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Device Spoofing: a Sign of Serious Mobile App Security Threats

Understanding device spoofing can help detect signs of serious mobile app security threats.

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The increase in global smartphone ownership and the ease in which people can carry out everyday tasks in the palm of their hands is impressive to say the least. From making financial transactions, making mCommerce payments, organising local and international travel to simple pleasures such as online gaming.

A true success of modern technological capabilities. It’s easy to believe that with such progress in the space of a few decades, the security protocols that run unseen in the background would keep the mobile environment safe and free from cybercriminals, correct?

Yes and no. Although considered safer than desktops, mobile app security threats are a very real prospect that mCommerce merchants and financial institutions need to take seriously. In this blog post we focus on understanding device spoofing for the simple reason it can provide signs of some very suspicious user behaviours that are indicative of serious criminal activities.

What is device spoofing?

Put simply, device spoofing involves taking steps to make it appear as though a user (in this case, a fraudster) resembles a regular mobile user. They will first attempt to have a user install malware through phishing and/or SMiShing attempts to gain valuable information from user's online accounts and also unique device information - this is one way of succeeding in accounts takeover (ATO). The fraudster will then imitate a user’s mobile device in an attempt to bypass fraud detection, and fool merchants in what is essentially an attempt to throw them off the scent as they carry out their fraudulent activities.

Device spoofing attempts to alter the user’s digital fingerprints - the aim of the game, as always, is for fraudsters to mask their true identities, intentions and device setups. There are many digital fingerprints that can be changed (we analyse thousands of pieces of data to uncover spoofing attempts). Some of the most common irregular behaviors include altering the appearance of using a real smartphone or tablet. Device spoofing alone is not enough to mask identity, therefore other digital fingerprints such as GPS location, timezone data, IP addresses etc. also need to be altered. But how is device spoofing performed?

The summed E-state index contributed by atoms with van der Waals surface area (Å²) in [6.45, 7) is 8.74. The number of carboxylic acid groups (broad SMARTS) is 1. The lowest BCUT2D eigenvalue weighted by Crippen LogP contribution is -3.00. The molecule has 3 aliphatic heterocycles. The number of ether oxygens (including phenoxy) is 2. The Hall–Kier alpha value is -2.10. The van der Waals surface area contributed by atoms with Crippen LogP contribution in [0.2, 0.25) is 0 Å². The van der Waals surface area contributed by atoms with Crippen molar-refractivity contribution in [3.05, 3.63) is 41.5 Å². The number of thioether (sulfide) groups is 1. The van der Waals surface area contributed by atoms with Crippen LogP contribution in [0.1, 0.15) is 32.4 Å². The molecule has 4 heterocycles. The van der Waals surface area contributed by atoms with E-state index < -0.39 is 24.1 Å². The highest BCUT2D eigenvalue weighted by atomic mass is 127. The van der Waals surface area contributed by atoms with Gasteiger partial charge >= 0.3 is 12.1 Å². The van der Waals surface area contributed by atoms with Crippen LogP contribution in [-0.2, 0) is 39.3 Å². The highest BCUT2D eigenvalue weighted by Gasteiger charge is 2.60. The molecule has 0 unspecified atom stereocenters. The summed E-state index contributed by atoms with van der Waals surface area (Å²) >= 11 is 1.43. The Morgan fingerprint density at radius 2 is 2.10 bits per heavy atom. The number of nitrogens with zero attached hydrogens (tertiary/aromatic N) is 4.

Device spoofing attempts using emulators

As touched upon, steps at altering digital fingerprints can involve some fairly basic steps. An average mobile device user, for instance, may use a VPN (virtual private network), and in itself, this is not deemed suspicious, but more as an individual attempting to maintain a level of privacy and security. Where things become suspicious is when a user deploys a whole batch of spoofing techniques. The individual techniques sound simple enough, but the level of detail is often surprising, and the determination to hide unique identifying details can indicate fraudulent intentions. But let's look specifically at device spoofing and how it is performed.

- Emulators - used legitimately by developers to test Android and iOS apps, who need to mimic the mobile environment for which they are building an app. This allows developers to verify apps and features are running properly while working on a desktop computer without having to buy hundreds of mobile devices in order to verify the app works without glitches. This ability to run numerous mobile environments at once caught the attention of fraudsters. Using emulators, they can spoof a device’s make and model ID, but can go into much more sophisticated settings such as changing the graphics card info, CPU processor, IMEI, unique Android and/or Apple ID and change the version of the operating system. And they can emulate hundreds, even thousands of mobile devices at a time, creating mobile emulator farms. A regular mobile user would never need to take such steps unless they had some potential fraudulent intent.